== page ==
This week is Banned Books Week, which, although the practice of assigning a day / week / month to celebrate every admirable sentiment is relatively absurd, nevertheless celebrates an admirable sentiment. As always, the Lamp supports freedom of speech and expression, and I believe I speak for my associates in endorsing the notion that schools and public libraries should rise above political differences with regard to the books they provide. And, while we’re at it, librarians themselves, who have as a profession adopted an admirable stance in favor of individual freedoms.
So it is in the spirit of fellowship that I critique the University Libraries’ selection of Harper Lee’s To Kill a Mockingbird as the centerpiece of their Banned Books Week exhibits, presented in collaboration with the Progressive Librarians Guild (the irony of their flagship exhibit being the film version of this novel will, for now, go unaddressed).The novel was chosen, according to the Wildcat article, “not only because it is one of the most challenged but also because this year marks the 50th anniversary of its publication,” and these are not invalid justifications. But To Kill a Mockingbird is the elder statesman of banned books, with a message of racial tolerance that is almost wholly uncontroversial in mainstream public discourse – it is Banned Books Week’s Gregory Peck, handsome, graying and distinguished. Many modern challenges against the book are motivated not by objections to the book’s fundamental message about racial tolerance but by objections to its use of “profanity and racial slurs.” That is to say, its chief enemies are those who have missed the point entirely.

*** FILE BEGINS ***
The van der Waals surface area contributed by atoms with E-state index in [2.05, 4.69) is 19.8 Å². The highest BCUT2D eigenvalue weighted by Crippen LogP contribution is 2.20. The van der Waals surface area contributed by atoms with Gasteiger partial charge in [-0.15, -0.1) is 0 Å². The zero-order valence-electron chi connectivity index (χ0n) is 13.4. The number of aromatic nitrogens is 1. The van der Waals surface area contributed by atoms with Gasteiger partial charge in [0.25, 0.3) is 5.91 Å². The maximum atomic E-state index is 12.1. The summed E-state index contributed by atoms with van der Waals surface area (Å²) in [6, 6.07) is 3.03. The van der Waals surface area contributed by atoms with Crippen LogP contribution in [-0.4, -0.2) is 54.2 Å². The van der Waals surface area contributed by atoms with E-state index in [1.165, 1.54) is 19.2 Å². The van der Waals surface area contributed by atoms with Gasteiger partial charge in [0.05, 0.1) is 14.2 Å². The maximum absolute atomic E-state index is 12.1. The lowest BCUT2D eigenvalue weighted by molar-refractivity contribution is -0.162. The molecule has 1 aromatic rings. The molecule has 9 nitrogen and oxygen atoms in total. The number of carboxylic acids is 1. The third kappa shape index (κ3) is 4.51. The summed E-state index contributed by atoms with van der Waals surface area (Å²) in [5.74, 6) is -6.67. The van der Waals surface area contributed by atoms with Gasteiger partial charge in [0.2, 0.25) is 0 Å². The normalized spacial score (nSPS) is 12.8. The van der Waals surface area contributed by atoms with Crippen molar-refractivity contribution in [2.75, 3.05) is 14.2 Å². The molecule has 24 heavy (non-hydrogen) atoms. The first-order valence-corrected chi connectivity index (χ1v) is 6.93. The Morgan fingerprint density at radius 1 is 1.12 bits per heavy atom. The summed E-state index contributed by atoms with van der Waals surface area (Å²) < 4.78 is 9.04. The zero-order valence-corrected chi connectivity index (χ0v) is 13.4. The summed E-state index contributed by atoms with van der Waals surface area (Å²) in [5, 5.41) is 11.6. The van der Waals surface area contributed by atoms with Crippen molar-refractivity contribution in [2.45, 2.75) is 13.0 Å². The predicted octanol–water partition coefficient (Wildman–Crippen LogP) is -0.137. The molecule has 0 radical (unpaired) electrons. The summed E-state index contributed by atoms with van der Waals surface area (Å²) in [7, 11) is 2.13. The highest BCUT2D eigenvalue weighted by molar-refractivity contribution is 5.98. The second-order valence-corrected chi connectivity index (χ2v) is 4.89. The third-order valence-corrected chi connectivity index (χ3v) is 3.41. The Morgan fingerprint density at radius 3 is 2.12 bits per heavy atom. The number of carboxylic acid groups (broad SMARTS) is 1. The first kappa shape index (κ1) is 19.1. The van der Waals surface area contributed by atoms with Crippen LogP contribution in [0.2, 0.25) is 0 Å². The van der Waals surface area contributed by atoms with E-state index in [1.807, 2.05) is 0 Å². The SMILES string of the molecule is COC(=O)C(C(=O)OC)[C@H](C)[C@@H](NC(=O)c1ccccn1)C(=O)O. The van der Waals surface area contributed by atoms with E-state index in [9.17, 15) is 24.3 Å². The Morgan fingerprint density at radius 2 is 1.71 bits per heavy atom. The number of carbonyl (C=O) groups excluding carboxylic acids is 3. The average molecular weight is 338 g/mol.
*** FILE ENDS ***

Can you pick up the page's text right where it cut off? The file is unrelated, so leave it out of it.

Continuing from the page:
So, when one considers challenges against To Kill a Mockingbird, one imagines only antisegregationists and militant Bowdlerizers – groups which no one takes seriously, and who already find themselves in direct conflict with the conventional morality of librarians and intellectuals. The choice of To Kill a Mockingbird, then, waters down the message of Banned Books Week from “don’t restrict artistic expression” to “don’t restrict the sorts of artistic expression which enjoy widespread public support (and ours).”
Librarians: Might I suggest American Psycho, which, though a satire, features quite a few deaths by chainsaw? Or Naked Lunch, which, though considered by some to be a great work of literature, contains incomparably graphic violent and sexual content? Or Breakfast of Champions, which is chock full of anus cartoons? Or even Heart of Darkness, which, despite its genteel prose, is pretty racist?
We oppose censorship not only because some would censor work which is admirable in itself, not only because we are untrustworthy of those who would presume to decide for us what is acceptable expression, but also because we have much to learn from the misguided, the offensive, and the wrong.
And as such, our heroic librarians would do better to select a historically controversial book to which reasonable people might still object.